“There’s no room for punks in suits. Just real heroes who can really kick ass.”
You’ve heard me say many times in these pages that expectations kill. It’s a rule I’ve found to be pretty solid when it comes to sequels. Like all good rules, there are exceptions. When it comes to Kick-Ass 2 it’s the lack of expectations that will kill your enjoyment of the film. If you don’t understand going in what to expect, you will more than likely hate this movie. If you already have a good idea what is going on here, be prepared to have a rip-roarin’ time of your life.
As I left the screening for Kick-Ass 2 there were two very distinct kinds of reactions. There were the adrenaline-fueled and quite rowdy accolades, and then there was the “what the F@#$ did I just see?” The best way to find yourself in the first group is to have seen the first movie. Amp up the violence for violence’s sake and potty-up the potty mouth, and you have the perfect formula for a brilliant sequel. If those things offend you easily, I should point out that The Smurfs 2 is still playing, and judging by the current box office numbers you shouldn’t have too much of a problem getting good seats.
For the rest of you, welcome back to the world of Kick-Ass. It’s been some time since the events of the first film. Dave Lizewski (Johnson) has stayed pretty much out of costume as Kick-Ass. He trains a little with Mindy aka Hit Girl (Moretz), but his earlier actions have inspired a wave of people to don costumes and become real-life superheroes. That fact is a bit of a thorn in the side for one Chris D’Amico (Mintz-Plasse) who holds a grudge against Kick-Ass for accidentally killing his father. Of course he reminds us that you can’t accidentally kill someone with a bazooka. That aside, he is working up a pretty sweet revenge and villain origin story. It all comes together when he “accidentally” kills his own mother. Now he has the cash and angst to go full blown with his super-villain persona. Gone is Red Mist. Enter Mother F@#$%!. With the help of his faithful side-kick/servant/lackey Javier (Leguizamo) he recruits an army of super-villains to build a villain empire. They start out on a huge crime spree with an ultimate goal of taking out Kick-Ass.
Mindy, on the other hand, is trying to blend in with the other girls of her school and keep a promise to her new guardian Detective Marcus Williams (Chestnut). As hard as she tries, she just can’t fit in. When her friends turn on her, she decides it’s time to bring Hit Girl back.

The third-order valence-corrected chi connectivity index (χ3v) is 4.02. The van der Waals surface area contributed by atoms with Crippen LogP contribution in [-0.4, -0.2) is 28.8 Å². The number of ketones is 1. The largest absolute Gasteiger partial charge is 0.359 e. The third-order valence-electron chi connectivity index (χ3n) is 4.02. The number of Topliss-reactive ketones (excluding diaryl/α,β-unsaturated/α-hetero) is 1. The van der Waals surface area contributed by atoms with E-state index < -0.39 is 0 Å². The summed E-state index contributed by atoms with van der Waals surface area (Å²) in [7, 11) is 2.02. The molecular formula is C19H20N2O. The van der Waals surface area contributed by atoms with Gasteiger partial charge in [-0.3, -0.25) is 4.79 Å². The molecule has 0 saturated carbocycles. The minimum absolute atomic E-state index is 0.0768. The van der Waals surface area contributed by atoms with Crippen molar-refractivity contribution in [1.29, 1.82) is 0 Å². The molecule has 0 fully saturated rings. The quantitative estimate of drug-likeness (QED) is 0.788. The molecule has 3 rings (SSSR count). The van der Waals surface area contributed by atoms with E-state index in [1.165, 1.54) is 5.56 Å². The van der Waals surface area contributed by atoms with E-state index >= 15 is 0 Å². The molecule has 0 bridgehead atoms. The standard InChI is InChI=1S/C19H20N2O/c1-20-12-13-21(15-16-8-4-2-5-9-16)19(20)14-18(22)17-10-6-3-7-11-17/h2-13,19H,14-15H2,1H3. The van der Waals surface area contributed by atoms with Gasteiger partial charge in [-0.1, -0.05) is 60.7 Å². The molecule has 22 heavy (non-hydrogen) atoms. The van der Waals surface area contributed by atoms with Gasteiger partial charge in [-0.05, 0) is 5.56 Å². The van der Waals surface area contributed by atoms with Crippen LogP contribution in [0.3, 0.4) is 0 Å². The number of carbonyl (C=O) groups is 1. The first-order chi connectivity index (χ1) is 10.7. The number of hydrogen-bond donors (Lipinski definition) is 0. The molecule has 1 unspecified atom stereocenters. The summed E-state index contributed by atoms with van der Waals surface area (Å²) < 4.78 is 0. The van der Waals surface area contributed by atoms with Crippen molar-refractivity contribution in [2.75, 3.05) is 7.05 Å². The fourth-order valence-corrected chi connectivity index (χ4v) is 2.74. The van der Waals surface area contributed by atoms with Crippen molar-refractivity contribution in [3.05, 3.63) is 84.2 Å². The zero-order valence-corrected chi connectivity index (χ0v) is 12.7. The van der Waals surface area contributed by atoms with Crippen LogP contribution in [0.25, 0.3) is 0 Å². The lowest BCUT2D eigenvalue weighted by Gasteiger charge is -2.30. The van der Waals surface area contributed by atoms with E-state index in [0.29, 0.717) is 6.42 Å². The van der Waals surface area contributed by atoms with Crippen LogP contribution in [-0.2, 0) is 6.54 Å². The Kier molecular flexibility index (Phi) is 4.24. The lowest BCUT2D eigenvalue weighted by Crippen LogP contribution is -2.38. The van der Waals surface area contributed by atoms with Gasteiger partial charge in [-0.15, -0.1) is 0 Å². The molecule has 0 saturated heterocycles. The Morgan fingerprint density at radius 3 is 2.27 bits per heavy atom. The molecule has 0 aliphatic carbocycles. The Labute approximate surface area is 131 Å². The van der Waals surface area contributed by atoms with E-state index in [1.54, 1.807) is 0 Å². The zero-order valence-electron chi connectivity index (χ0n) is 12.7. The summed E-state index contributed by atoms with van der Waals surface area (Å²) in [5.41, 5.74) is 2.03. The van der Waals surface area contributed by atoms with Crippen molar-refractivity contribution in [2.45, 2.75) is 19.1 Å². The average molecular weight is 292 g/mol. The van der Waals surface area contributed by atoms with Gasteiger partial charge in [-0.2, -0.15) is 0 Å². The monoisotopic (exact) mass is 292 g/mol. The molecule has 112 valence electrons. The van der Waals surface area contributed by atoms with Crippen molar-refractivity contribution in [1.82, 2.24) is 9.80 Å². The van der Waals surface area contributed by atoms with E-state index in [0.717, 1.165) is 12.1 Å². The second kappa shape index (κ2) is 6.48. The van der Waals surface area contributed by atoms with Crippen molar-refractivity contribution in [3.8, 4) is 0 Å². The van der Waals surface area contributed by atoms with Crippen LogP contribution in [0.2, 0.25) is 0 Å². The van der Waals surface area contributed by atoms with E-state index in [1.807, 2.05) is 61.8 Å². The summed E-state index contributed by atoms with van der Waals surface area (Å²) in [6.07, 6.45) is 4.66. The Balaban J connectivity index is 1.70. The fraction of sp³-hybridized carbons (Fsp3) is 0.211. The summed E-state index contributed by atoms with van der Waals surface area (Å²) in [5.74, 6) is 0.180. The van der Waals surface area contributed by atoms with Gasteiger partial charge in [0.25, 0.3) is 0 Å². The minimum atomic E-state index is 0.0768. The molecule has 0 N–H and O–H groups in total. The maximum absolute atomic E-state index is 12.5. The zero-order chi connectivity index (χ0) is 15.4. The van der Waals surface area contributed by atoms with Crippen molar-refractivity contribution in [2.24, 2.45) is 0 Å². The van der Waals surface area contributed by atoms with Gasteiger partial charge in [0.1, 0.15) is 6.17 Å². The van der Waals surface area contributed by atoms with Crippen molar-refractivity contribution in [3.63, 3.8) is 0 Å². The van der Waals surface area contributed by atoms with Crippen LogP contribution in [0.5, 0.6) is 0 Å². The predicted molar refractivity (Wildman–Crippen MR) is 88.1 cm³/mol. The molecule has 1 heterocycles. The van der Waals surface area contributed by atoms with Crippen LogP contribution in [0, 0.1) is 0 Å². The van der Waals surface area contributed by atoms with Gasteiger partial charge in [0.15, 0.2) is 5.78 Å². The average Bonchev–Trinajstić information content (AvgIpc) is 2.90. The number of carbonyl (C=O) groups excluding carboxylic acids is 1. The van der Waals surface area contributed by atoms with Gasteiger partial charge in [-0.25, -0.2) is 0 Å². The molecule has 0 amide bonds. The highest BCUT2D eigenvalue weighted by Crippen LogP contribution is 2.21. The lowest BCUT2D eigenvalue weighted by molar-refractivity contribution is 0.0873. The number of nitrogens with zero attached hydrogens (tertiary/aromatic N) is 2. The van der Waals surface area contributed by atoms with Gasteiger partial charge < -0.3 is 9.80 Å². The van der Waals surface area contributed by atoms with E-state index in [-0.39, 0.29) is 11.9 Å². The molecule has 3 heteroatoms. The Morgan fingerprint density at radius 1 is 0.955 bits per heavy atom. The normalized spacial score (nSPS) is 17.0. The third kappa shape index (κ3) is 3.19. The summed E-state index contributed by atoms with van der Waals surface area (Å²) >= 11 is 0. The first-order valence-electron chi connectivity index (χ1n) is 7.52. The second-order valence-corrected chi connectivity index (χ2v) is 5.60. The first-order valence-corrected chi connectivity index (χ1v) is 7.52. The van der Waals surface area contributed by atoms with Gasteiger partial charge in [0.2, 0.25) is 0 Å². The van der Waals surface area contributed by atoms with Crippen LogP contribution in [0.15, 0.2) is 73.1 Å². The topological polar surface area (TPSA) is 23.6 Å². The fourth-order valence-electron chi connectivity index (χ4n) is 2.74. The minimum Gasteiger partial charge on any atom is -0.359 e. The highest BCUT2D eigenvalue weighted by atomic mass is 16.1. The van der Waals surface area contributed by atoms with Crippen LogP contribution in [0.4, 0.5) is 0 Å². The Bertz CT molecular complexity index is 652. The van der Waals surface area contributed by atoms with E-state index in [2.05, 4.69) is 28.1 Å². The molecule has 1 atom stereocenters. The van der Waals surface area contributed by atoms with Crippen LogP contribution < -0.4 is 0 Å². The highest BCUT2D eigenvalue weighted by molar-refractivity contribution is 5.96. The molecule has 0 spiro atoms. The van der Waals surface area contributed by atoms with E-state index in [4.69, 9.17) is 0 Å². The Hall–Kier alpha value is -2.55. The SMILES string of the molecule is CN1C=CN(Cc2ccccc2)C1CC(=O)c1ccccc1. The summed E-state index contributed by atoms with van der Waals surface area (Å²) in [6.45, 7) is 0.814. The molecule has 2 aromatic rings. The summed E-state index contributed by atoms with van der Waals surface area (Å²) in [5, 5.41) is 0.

Her timing couldn’t be better. Kick-Ass has joined a new group of heroes led by Colonel Stars and Stripes (Carrey). They include a husband and wife team who lost their son, Dr. Gravity (Faison) who sports a baseball bat with lights that he envisions as an anti-gravity weapon, Battle Guy (Duke) who turns out to be his geeky friend Marty with a made up origin story and Night Bitch (Booth) who turns into a potential love interest for Kick-Ass. The new legion of bad guys includes The Tumor (Nyman), Mother Russia (Kurkulina), Black Death (Kaluuya) and maybe Dave’s friend Todd (Prew) as the derivative Asskicker. What follows can only be described as a raunchy romp that disassembles the Avengers-styled superhero film like we’ve never seen before. Okay, we kind of saw it before in the original film. But Kick-Ass was never like this.
Jeff Wadlow takes over the writing and directing chores for this outing. The first thing that I thought I would miss was Matthew Vaughn at the helm. The first film was such an original and clever product that it’s a little scary to see someone take over. But Wadlow did something Vaughn might not have been able to do. Kick-Ass 2 takes the absurdity, violence and vulgarity and sends it up into the stratosphere. And he does it without it appearing so much that he was just throwing stuff up against the wall to get a reaction. That’s probably exactly what he did do. It just doesn’t look that way. He managed to take the concept and throw away the formula and still give the audience exactly what they were looking for. Unless, of course, you were indeed looking for something else. In that case, may I recommend Disney’s Planes? You might catch Jim Carrey there, who had a sudden bout of conscience recently and decried the violence in films like Kick-Ass 2. He eventually calmed down and expressed some new-found delight in the just-for-fun violence. I suspect someone showed him a line in his contract. Can anyone say Marlon Brando?
The biggest disadvantage Wadlow has was the inability to shock anyone, really. Once we’ve seen 9-year-old Moretz kicking serious butt and dropping enough F bombs to make Samuel Jackson blush, where else can you go? Still, gauging from the audience reaction he managed to do just that. I would not have thought it possible, but this one still has the ability to shock. I’m sure you likely figured out that the Chris bad guy isn’t really named Mother F@#$%!. I mean, how the heck would you pronounce it? It shouldn’t take too much imagination to figure out what he really calls himself, over and over and over again. Add to that the complete absurdity of his character and the circumstances here, and I’m happy (I think) to say I still have the ability to be shocked. All in fun, of course. This is a family site, and Kick-Ass 2 is anything but a family film. Don’t get me wrong, I love family films. You might have noticed Despicable Me 2 is now showing. But from time to time everybody needs a little release or guilty pleasure. Kick-Ass 2 is that and a little bit more. It’s the more that separates this from the raunchy tripe that I’ve seen at least 20 times a year. Check out the more. “If you don’t want to, don’t. You don’t have to. Ready to go again?”